Abstract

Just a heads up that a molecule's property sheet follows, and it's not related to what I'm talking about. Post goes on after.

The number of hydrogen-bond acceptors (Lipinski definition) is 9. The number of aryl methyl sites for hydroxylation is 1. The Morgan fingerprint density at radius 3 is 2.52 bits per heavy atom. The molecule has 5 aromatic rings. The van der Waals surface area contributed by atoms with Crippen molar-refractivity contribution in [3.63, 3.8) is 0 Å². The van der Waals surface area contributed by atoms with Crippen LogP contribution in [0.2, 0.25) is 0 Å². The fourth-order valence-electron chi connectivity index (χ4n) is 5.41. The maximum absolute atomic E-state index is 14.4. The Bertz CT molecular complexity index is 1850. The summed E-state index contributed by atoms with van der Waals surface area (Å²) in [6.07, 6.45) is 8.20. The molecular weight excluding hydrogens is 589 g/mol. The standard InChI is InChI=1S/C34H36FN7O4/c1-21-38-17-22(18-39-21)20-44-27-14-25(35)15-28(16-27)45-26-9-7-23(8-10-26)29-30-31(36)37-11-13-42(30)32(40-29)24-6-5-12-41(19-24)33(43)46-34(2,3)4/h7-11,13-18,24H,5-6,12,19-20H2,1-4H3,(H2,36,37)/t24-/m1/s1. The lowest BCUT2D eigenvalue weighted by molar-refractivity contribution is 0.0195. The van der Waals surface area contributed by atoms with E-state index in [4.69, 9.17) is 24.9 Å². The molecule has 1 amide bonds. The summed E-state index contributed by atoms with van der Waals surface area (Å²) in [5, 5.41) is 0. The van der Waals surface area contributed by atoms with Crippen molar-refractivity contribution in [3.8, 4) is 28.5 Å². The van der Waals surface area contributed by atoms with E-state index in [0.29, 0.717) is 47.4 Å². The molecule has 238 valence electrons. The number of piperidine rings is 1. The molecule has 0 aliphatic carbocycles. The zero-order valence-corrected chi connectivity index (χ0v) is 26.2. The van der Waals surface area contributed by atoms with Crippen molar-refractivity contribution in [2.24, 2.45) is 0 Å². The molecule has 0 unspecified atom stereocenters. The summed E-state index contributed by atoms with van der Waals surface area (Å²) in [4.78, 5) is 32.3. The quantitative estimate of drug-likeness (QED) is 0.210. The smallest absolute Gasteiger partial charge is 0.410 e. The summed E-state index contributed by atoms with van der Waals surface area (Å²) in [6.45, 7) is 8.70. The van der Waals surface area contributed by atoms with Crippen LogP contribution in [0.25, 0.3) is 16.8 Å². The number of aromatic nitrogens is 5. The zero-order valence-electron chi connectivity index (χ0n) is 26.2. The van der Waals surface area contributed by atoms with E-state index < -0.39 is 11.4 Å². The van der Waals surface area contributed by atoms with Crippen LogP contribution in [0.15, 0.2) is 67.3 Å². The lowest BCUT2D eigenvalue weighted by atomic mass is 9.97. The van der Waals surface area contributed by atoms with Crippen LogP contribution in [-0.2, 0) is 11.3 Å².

This study investigates emergency action planning to cope with potential coal waste spills in the central Appalachian coalfields. It is based on a survey study of emergency preparedness in West Virginia’s Mingo and Wyoming Counties as well as a participant-observation and interview study in Martin County, Kentucky. This research suggests that merely having an emergency plan is insufficient for creating a public perception of disaster preparedness. Greater public and stakeholder participation in emergency planning should be encouraged in an effort to enhance emergency preparedness and build community trust. This is particularly challenging in resource-dependent communities which generally have comparatively high levels of environmental risk and often suffer from political-economic inequities that serve as barriers to institutional trust and community engagement.

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